Urban Salt Caves

Wandworth Salt Cave 460

IMAGE: The Wandsworth Salt Cave, as shown in the London Evening Standard.

Salt, despite its long and distinguished history, not to mention its biochemical importance, is usually seen as a threat. Public health agencies across the developed world urge us to cut down our salt consumption, mounting campaigns warning of hidden salts and high blood pressure.

However, it seems that in architectural form, salt may have medicinal properties. An article in the Guardian earlier this week described journalist Viv Groskop’s trip to the Salt Cave of South London, one of a handful of salt caves springing up across the UK.

The cave claims to be the only effective “drug-free treatment method” for respiratory disorders including asthma, bronchitis, and sinusitis, reporting that: “Patients normally stop using their antibiotics, corticosteroid, inhalers, antihistamine and other drugs. Not because we ask them but because they become symptomless.”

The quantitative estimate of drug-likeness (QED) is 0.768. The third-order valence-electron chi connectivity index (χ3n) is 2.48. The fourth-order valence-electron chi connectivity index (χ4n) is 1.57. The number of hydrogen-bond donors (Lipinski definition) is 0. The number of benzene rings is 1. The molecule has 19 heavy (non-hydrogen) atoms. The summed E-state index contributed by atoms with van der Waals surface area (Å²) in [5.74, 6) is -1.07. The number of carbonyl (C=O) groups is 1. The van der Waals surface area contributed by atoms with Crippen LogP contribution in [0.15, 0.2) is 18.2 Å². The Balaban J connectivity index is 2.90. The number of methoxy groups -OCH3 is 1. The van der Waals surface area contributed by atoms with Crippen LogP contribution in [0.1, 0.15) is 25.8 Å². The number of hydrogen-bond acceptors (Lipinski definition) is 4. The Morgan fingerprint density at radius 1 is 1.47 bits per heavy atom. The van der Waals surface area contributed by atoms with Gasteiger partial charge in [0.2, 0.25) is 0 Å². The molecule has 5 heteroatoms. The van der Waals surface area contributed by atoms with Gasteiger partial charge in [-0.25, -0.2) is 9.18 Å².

Viv Groskop 460

IMAGE: Guardian journalist Viv Groskop in the salt cave. Photo by Frank Baron.

Salt crystals encrust the walls and floor of what otherwise looks like a dentist’s waiting room, with patients – wearing hairnets and bootees – leafing idly through magazines under fluourescent light. According to the Guardian,

The “cave” is a bit like a salty igloo. There are salt drifts everywhere, underfoot and lining the walls.

I’m immediately reminded of Roger Hiorn’s incredible 2008 artwork, Seizure. This crystalline cave, also in South London, was made by sealing up a bedsit in a condemned block of flats, pumping in 70,000 litres of copper sulphate solution, letting it cool, and then draining out the dregs after a fortnight. Visitors, including myself, queued up to put on wellies and gloves, and crunch through Flat 159, in awe at its transformation from dingy council housing to the midnight-blue, crystalline interior of a geode – an alien Ballardian mineralogical invasion at the scale of a particularly pokey human dwelling.